The Seattle Mariners will wear 1909 Seattle Turks throwback uniforms Saturday when the play the second of three games against the Cubs at Safeco Field.
When the Mariners take on the Chicago Cubs Saturday afternoon in the second of three (rare 4:15 p.m. starting time) at Safeco Field, they will wear 1909 Seattle Turks throwback uniforms. Why the 1909 Seattle Turks? And who were the 1909 Seattle Turks? They won 109 games, and in all of Seattle’s professional baseball history only the 1905 Siwashes (114), 1940 Rainiers (112) 2001 Mariners (116) won more.
Dan Dugdale, a Midwest native who arrived in Seattle in 1898 intent on making a fortune to the Alaska gold fields, never did, instead staying in Seattle, where he bought ball clubs, built ballparks and pioneered the professional game. Baseball historians now properly credit Dugdale as the “father of professional baseball in Seattle.”
Starting in 1903, Dugdale owned a number of teams that went by numerous nicknames, including the Clamdiggers (1901-02) and Siwashes (1903-08). For the 1909 season, Dugdale changed his team’s nickname to “Turks.” They played at Yesler Way Park, an all-wood structure between 12th and 14th avenues.
The Turks played in the Class B Northwestern League and, with their 109 wins, became the city’s first pennant winner since an 1898 Seattle team took the Pacific Northwest League title.
The Turks featured the Northwest League’s top two hitters in Pug Bennett (.314) and Emil Frisk (.307), and a pair of 20-game winners, Gus Thompson (26-8) and Frank Allen (20-6). The team also included an infielder named Lee Magee, who hit .264 in 150 games and would become notorious a decade later when, playing for the Cincinnati Reds, he conspired with all-time cheat Hal Chase to throw a game.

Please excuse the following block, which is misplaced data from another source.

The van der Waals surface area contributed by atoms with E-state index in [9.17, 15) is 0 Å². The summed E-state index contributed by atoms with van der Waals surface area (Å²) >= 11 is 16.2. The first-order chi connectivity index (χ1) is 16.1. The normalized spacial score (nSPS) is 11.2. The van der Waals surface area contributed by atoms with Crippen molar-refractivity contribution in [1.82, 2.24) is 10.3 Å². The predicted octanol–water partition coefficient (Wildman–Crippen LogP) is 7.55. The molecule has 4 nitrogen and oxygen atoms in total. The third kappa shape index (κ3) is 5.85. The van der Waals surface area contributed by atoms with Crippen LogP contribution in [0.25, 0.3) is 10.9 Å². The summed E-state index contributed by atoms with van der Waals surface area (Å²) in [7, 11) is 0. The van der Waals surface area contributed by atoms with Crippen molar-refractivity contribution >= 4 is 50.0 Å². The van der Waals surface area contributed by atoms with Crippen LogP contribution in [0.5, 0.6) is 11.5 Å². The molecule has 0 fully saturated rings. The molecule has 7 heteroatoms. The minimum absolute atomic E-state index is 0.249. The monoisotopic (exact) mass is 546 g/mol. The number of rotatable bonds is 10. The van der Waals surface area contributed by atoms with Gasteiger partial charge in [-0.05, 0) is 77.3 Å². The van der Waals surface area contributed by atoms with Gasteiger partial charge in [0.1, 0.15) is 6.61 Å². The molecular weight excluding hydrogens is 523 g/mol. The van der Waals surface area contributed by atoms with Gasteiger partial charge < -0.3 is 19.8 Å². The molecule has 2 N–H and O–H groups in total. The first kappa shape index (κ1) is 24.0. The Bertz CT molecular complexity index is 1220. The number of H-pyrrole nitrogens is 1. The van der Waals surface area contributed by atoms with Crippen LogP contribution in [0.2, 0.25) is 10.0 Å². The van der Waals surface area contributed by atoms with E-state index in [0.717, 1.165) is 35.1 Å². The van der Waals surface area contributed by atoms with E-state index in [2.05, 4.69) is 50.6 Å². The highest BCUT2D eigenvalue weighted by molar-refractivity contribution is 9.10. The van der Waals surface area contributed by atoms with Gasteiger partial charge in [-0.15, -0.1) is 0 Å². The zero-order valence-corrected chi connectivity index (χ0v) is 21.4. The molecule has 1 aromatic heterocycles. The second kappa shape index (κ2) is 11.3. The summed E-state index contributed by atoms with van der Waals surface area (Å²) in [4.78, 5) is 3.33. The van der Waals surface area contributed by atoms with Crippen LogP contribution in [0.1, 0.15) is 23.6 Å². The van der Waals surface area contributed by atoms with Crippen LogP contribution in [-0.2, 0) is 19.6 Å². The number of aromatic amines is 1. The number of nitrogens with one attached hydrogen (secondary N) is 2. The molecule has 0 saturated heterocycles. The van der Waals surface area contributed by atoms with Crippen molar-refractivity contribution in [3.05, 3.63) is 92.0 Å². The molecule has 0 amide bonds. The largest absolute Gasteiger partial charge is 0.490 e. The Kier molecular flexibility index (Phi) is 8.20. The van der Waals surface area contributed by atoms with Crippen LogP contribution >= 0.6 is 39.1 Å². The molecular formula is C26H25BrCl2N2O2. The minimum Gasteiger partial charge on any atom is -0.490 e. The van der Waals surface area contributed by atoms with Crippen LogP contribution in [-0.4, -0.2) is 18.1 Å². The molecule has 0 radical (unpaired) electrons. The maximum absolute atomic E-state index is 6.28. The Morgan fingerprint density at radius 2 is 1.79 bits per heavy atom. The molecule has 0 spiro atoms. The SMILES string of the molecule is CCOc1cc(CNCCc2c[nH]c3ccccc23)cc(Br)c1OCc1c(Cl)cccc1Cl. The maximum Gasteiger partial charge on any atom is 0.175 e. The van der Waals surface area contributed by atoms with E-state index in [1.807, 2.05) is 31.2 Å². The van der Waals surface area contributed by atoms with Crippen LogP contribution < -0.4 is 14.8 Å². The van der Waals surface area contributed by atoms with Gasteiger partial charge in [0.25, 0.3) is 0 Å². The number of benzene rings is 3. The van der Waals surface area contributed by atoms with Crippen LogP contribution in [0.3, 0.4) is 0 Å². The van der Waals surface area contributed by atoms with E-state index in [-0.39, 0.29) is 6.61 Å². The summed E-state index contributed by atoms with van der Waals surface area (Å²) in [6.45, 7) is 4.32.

Magee ultimately confessed his role in the plot and was tossed out of baseball. Magee sued and the case went to court in 1920. During his testimony, Magee outed Chase, suspected of throwing more than one game during his career.
A grand jury investigated Chase and uncovered enough information on baseball betting in general that it began to probe allegations of fixes in the 1919 World Series. If Magee had kept his mouth shut and accepted his ban, there might not have been a Black Sox Scandal. But all of that was a long way off in 1909.
“It was a great day for owner Dan Dugdale, whose club won 109 games and lost 58, as Dugdale had been greatly humiliated at the end of the 1908 season when his team finished in last place,” Wee Coyle, a former quarterback under Gil Dobie at Washington and later the manager of Seattle’s Civic Auditorium and Civic Stadium, said in a retrospective of the 1909 season that The Times published in 1949. “Mayor John F. Miller decorated each player with a gold medal.”
While Dugdale’s 1909 club is generally referred to today as the Turks, Seattle newspapers of the time steadfastly avoided using the nickname in connection with the team in any of their game accounts.
The Turks featured seven players who either had, or would have, major league experience. Outfielder/pitcher Frisk, nicknamed the “Honus Wagner of the minors,” had the longest stay, 158 games with Cincinnati, Detroit and the St. Louis Browns, all before he joined the Turks.